Until there is a bullet-proof one-size-fits-all way of developing websites (I hope it never happens, personally), it’s virtually impossible to be everything to every person and viewport without a lot of serious tricks, hacks and hard work. And even if you do pull off the impossible, you’re left with a mess of code that is difficult to maintain and probably lowered your hourly rate of return on the project.
Learn what people need from the site and tailor accordingly, eliminating viewports that get little or no traffic in the first place. It’s better to add viewports later than to account for them unnecessarily in the first place. Work smarter, not harder.
Design for the occasion
This has nothing to do with syrups (well, it would be a stretch if I tried), but is worth mentioning because of the hype around whether it’s better to start with mobile or desktop in the responsive design process.
The short answer to me is: it depends.
I was totally on board the first time I heard the mobile-first approach because I love how mobile forces you to get to the core of a site’s purpose before plopping in a bunch of shiny bells and whistles.
But the more I think about it, a mobile-first approach can be discriminating because it puts the needs of one segment over another. The same person visiting a site on a mobile device will probably use it differently on a desktop (depending on the general purpose of the site), because of the context of the visit. Are they on the go and need quick information? Are the in a stationery place and want to have an experience? Are they hanging out on the couch in the mood to consume content? The needs can vary greatly.
For that reason, I feel it’s more necessary to start with the viewport that is most conducive to the primary goal of the site. And if the goal fits one extreme or another, just go with your gut and degin with what makes you most comfortable. No one is going to show up at your door with a death wish for that.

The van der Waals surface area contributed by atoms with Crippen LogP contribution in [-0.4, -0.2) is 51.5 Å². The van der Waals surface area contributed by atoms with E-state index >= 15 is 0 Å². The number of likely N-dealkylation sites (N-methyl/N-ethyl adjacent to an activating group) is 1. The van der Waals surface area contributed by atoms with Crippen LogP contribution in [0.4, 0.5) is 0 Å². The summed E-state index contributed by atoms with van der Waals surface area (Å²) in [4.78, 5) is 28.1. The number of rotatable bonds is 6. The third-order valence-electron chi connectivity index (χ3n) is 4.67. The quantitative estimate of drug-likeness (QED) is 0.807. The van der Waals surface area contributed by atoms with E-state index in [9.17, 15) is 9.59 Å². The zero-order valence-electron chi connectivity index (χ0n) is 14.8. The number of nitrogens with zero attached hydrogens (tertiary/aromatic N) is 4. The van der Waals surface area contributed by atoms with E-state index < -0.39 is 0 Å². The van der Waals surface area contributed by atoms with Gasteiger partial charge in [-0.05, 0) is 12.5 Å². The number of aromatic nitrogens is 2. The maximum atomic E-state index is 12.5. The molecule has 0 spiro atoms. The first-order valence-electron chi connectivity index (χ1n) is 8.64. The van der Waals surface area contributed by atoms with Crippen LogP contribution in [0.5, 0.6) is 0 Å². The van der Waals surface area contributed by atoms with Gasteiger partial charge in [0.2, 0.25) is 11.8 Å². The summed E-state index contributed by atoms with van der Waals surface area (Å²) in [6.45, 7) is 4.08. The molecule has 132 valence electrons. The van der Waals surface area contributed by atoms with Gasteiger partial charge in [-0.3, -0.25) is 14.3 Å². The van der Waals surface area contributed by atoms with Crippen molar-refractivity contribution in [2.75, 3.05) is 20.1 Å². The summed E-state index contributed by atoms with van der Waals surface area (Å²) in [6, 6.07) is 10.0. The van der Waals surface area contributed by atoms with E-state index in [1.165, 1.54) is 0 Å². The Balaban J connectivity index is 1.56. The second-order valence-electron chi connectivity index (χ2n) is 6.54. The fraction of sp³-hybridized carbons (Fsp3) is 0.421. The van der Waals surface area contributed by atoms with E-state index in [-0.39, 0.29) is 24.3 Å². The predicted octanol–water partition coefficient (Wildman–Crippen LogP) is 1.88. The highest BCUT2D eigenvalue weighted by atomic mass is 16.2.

Write opinionated code
I’ve always been a fan of adopting early standards and trying graceful degradation where possible. But I believe that going responsive requires your code to choose sides as far as what browsers it does and does not support. The most obvious example is older IE versions (I’m looking at you, IE8-!) that do not carry support for media queries or HTML5. There are polyfills for that, of course, but there’s no need to bend over backwards for users who are already used to experiencing an outdated and unsatisfying version of the World Wide Web. You probably shouldn’t even be diving into responsive design if a a majority of your visitors are surfing in on IE7 anyways.
Short story: take a side and reward those who choose the same.
I love how responsive design has reinvigorated the web community and created an active dialogue but, as far as standards and best practices are concerned, the craft is still far too new to command a definitive way of getting it done. Until we see a shake-up within the browser community to determine a standard for how pixels dance to the viewport they’re displayed on, it’s best to design for the users and use a process that fits your level of comfort.